John Farrow introduced our speaker, Pat Armstrong, who has been a Rotarian for 15 years.  She is also a member of the Environmental Sustainability Rotary Action Group.  (ESRAG). Pat works as an educator for sustainability. She has a BSci (Hons.), DipEd. and is currently completing a doctorate on adolescent leadership for sustainability at RMIT University. Pat has worked in a number of roles (mostly in the areas of waste and resource recovery, climate change and biodiversity), including management, strategic planning, grant writing, training, evaluation and publication.
John also briefly covered what a RAG, or Rotary Action Group, is. According to the RI website;
"Rotary Action Groups are independent, Rotary-affiliated groups made up of people from around the world who are experts in a particular field, such as economic development, peace, addiction prevention, the environment, or water. Action groups offer their technical expertise and support to help clubs plan and implement projects to increase our impact, one of Rotary's strategic priorities. This support includes helping clubs find partners, funding, and other resources."
Pat covered four main areas:
  1. Environmental challenges and solutions.
  2. New Area of Focus – Protecting the Environment.
  3. Environmental Sustainability Rotary Action Group.
  4. Suggested actions for clubs.
The bad news:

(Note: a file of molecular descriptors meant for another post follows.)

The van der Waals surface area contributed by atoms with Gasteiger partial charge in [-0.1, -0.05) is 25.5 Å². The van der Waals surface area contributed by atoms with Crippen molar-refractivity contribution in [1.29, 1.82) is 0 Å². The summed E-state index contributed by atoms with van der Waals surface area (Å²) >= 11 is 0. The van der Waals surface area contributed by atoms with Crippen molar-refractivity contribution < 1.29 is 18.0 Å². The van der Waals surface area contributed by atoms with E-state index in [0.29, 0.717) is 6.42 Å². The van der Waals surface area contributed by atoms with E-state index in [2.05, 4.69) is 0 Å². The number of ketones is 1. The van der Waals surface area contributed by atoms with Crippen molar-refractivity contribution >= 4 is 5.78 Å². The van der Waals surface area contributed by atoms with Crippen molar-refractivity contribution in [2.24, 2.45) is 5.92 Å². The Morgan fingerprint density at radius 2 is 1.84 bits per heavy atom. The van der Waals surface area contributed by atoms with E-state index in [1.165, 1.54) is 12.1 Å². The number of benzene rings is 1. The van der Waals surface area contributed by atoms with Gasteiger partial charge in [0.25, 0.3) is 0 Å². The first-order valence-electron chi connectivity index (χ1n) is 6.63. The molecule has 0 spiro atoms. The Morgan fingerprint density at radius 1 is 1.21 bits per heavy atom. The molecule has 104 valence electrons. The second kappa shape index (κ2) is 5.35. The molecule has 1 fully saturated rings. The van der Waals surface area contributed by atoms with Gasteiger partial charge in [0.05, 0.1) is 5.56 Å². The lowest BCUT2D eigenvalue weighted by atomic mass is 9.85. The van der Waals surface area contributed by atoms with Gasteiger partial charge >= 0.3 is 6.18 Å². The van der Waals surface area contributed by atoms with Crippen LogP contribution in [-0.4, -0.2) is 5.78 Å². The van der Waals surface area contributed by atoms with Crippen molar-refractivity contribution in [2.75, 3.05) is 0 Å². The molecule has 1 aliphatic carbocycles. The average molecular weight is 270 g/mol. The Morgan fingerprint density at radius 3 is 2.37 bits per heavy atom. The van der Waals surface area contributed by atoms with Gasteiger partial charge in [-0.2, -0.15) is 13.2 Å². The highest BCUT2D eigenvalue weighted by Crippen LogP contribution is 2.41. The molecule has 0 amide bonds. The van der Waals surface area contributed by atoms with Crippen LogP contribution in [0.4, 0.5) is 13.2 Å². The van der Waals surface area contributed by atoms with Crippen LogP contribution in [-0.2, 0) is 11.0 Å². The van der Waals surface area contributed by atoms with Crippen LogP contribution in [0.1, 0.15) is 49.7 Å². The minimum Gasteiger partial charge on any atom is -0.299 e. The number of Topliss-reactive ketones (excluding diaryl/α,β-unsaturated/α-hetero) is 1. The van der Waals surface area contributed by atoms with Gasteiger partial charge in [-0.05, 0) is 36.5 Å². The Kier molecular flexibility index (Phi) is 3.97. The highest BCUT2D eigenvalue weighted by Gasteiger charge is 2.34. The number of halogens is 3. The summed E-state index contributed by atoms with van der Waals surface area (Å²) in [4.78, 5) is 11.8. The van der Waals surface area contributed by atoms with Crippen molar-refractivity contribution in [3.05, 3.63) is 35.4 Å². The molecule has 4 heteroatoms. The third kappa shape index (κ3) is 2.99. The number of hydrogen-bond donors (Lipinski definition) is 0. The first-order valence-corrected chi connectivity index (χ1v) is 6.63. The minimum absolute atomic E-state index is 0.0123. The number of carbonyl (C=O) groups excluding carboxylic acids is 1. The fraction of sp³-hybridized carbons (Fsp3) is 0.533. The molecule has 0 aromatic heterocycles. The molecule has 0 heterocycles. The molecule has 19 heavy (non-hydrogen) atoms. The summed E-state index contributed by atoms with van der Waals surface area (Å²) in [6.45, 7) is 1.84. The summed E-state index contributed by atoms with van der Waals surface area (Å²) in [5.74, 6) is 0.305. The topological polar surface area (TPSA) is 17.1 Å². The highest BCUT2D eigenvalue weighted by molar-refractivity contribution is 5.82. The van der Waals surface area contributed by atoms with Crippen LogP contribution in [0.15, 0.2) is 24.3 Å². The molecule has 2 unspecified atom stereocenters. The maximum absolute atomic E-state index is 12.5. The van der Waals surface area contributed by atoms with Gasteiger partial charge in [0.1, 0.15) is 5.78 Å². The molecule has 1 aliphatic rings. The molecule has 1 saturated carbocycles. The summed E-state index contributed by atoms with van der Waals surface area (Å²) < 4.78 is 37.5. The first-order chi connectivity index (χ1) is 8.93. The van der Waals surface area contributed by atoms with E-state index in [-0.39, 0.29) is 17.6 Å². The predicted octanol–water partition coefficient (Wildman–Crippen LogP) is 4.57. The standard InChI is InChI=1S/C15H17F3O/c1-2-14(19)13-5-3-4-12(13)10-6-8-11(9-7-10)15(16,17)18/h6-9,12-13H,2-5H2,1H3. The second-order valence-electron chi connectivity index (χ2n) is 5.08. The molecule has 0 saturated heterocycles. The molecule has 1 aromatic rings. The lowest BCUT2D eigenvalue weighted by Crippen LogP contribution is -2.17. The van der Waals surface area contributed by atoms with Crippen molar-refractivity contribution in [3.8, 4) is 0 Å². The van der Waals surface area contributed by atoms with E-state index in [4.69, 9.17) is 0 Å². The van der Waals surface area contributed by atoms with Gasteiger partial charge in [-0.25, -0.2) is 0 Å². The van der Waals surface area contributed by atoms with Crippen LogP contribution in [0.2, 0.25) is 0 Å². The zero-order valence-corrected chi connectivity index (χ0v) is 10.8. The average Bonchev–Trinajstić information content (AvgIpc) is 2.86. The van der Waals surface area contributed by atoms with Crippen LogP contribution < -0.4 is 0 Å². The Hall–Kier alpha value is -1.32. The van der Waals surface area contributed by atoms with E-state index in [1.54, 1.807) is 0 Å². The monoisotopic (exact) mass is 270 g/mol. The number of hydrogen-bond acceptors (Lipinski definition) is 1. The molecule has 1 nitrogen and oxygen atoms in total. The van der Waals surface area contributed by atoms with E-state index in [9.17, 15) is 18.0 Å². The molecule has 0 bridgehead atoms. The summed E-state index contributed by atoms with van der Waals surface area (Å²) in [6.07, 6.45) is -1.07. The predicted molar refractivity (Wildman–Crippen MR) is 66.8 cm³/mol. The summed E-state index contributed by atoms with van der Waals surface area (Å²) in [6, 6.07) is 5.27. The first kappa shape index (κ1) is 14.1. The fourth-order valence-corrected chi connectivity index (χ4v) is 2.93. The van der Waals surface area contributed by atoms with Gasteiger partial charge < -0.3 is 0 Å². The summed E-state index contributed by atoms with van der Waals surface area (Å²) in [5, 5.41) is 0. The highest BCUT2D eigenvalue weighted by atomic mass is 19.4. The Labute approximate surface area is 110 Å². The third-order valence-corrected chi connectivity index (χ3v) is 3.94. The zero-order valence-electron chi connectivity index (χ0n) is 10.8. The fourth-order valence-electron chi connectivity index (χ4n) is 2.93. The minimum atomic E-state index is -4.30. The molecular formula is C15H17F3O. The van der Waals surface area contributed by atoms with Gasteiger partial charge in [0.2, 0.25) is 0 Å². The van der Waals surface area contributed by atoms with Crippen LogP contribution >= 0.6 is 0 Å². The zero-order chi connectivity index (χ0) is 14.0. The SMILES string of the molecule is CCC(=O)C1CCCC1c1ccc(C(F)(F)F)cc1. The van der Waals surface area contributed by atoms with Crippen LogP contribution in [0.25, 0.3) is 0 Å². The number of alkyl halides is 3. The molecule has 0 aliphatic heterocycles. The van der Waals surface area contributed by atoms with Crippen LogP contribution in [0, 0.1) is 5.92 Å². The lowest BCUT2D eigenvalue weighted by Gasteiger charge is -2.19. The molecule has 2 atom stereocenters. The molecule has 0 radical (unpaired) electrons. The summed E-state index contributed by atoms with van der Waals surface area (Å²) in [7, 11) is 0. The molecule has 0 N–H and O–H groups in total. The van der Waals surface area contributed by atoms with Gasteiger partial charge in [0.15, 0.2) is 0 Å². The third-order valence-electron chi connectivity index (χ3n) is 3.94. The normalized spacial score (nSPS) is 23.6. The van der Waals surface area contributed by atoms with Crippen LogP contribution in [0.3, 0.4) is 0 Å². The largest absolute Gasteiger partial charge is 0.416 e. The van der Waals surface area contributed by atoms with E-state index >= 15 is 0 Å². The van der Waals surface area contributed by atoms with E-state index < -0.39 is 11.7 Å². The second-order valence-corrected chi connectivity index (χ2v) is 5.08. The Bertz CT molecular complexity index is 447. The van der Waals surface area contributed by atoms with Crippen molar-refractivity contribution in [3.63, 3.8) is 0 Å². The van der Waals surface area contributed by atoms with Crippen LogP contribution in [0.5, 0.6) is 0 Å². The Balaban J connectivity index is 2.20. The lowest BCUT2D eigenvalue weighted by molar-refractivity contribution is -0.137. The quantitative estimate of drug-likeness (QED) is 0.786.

• Widespread glacial retreats
  • Rising sea levels accompanied by storm surges, changes in rainfall patterns and coral bleaching.Pacific islands are particularly vulnerable.
  • Unparalleled droughts.Eastern Australia experienced horrific bush fires at a huge cost to both the environment and the economy.
The good news:
  • In Australia, 24% of electrical generation is from renewable sources.
  • Australia is the location of the Asian Renewable Energy Hub, in Pilbara.
Rotary cannot effectively serve humanity without a focus on the environment, as this is what sustains all life on earth.  We should think of approaching global warming the same way as we approached Covid 19.  That is, we should take action early to flatten the curve.
ESRAG has about 1,100 members world wide with 12 regional chapters.  Project inspirations may be found on their website.
Robert Reid offered our thanks to Pat for her very inspirational presentation.